Published Tuesday, 13 November 2012
The Police Federation said there must be zero tolerance against attacks and the judiciary should impose more maximum prison sentences.
Chairman Terry Spence's words come after prison officer David Black was murdered by gunmen on the M1 as he travelled to work at Maghaberry prison.
"Politicians standing shoulder to shoulder after each atrocity is a welcome signal of condemnation and steadfastness but it must lead to concerted action to bring the terrorist campaign to an end.
"Unless we take the serious and effective steps of a policy of zero tolerance then the economic and political prospects of our new democracy will be worn down by attrition.
"That attrition is the death and serious injury, year in year out, of public servants who have dedicated their lives to the protection of this community."
On Monday, a republican paramilitary group which calls itself the new IRA admitted responsibility for killing Mr Black, a 52-year-old father of two.
In recent years two soldiers and two policemen have also been killed by dissident republicans. In July, it emerged that some of the main dissident republican terrorist factions in Northern Ireland were uniting to form a new version of the IRA.
Pretending that we are dealing with minuscule terrorist groups is simply self-deceiving wishful thinking.
"These people may be politically misguided lunatics but they have become a lethal force which needs a legally-based aggressive response from the Executive, the PSNI and the judiciary," Mr Spence will tell a meeting of police federations from across the UK on Tuesday.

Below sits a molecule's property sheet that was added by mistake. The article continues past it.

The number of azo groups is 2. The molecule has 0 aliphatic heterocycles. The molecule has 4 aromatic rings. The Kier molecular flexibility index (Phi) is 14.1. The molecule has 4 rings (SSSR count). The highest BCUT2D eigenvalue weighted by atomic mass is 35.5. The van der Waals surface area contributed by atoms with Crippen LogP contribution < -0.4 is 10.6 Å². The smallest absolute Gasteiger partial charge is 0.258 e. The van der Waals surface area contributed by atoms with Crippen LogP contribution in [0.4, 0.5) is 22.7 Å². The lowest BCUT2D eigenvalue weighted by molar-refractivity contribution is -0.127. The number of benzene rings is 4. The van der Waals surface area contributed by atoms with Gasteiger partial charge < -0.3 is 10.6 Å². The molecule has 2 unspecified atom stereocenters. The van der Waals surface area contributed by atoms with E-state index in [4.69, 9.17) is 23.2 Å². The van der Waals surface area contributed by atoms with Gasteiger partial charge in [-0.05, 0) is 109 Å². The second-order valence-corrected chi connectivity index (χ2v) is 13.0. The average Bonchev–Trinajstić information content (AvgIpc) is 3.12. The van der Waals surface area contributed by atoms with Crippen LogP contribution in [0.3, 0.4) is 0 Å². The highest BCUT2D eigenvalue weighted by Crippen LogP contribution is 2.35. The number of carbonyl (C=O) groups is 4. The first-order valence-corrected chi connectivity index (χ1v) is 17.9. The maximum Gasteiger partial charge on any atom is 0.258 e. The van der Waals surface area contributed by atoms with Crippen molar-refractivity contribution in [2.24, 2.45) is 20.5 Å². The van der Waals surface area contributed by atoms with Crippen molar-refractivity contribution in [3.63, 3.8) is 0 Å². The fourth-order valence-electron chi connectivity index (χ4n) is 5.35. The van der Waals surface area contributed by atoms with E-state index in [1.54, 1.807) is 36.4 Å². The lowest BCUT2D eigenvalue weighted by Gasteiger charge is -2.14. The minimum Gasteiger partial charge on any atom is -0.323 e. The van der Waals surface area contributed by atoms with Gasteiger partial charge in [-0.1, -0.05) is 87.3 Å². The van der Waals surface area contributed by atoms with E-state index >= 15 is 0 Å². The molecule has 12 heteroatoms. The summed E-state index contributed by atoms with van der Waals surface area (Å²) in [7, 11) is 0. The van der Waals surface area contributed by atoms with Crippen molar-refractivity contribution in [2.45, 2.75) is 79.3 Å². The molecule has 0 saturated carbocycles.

"More information and intelligence leading to convictions is needed from the wider community at all levels."
A Northern Ireland Office spokeswoman said: "The Government keeps the status of all paramilitary organisations under review."
In the past seven years more than 1,100 officers have been injured during riots following loyal order parades, and Mr Spence said some have been medically discharged because of public order breakdown.
"The loyal orders and the resident groups should reflect on their failure to understand the price being paid in injuries and risk to life of police officers by their insistence that one side has the right to parade and the other side the right to be offended to the point of violent confrontation," he added.
The PSNI currently has around 7,000 officers - that is 5,500 fewer than were in the RUC in 1998, when the Good Friday Agreement was signed.
Mr Spence said the PSNI is under-resourced to deal with widespread public disorder and should be immediately authorised to begin recruiting 1,000 more officers.
Following talks with the Treasury in London last year, Justice Minister David Ford helped secure an extra £200 million for the police force.
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